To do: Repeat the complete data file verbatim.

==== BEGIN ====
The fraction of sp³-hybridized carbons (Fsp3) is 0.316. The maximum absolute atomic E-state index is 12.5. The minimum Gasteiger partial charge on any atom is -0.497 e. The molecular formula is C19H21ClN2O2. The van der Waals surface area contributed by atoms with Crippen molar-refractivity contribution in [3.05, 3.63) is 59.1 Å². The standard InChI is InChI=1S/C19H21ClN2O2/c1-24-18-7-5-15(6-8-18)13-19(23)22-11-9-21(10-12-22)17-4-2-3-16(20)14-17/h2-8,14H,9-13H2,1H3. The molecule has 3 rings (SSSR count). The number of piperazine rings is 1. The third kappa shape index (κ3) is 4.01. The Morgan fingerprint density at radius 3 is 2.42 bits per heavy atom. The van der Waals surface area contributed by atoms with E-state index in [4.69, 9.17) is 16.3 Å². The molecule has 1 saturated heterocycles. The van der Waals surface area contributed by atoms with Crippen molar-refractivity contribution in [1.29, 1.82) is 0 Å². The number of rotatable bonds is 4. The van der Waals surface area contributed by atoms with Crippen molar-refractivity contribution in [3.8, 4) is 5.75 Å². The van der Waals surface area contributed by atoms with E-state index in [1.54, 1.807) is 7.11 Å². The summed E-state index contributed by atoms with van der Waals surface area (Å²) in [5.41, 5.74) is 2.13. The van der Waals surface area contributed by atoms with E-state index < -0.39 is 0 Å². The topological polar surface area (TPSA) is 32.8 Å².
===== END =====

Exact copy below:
The fraction of sp³-hybridized carbons (Fsp3) is 0.316. The maximum absolute atomic E-state index is 12.5. The minimum Gasteiger partial charge on any atom is -0.497 e. The molecular formula is C19H21ClN2O2. The van der Waals surface area contributed by atoms with Crippen molar-refractivity contribution in [3.05, 3.63) is 59.1 Å². The standard InChI is InChI=1S/C19H21ClN2O2/c1-24-18-7-5-15(6-8-18)13-19(23)22-11-9-21(10-12-22)17-4-2-3-16(20)14-17/h2-8,14H,9-13H2,1H3. The molecule has 3 rings (SSSR count). The number of piperazine rings is 1. The third kappa shape index (κ3) is 4.01. The Morgan fingerprint density at radius 3 is 2.42 bits per heavy atom. The van der Waals surface area contributed by atoms with E-state index in [4.69, 9.17) is 16.3 Å². The molecule has 1 saturated heterocycles. The van der Waals surface area contributed by atoms with Crippen molar-refractivity contribution in [1.29, 1.82) is 0 Å². The number of rotatable bonds is 4. The van der Waals surface area contributed by atoms with Crippen molar-refractivity contribution in [3.8, 4) is 5.75 Å². The van der Waals surface area contributed by atoms with E-state index in [1.54, 1.807) is 7.11 Å². The summed E-state index contributed by atoms with van der Waals surface area (Å²) in [5.41, 5.74) is 2.13. The van der Waals surface area contributed by atoms with E-state index < -0.39 is 0 Å². The topological polar surface area (TPSA) is 32.8 Å².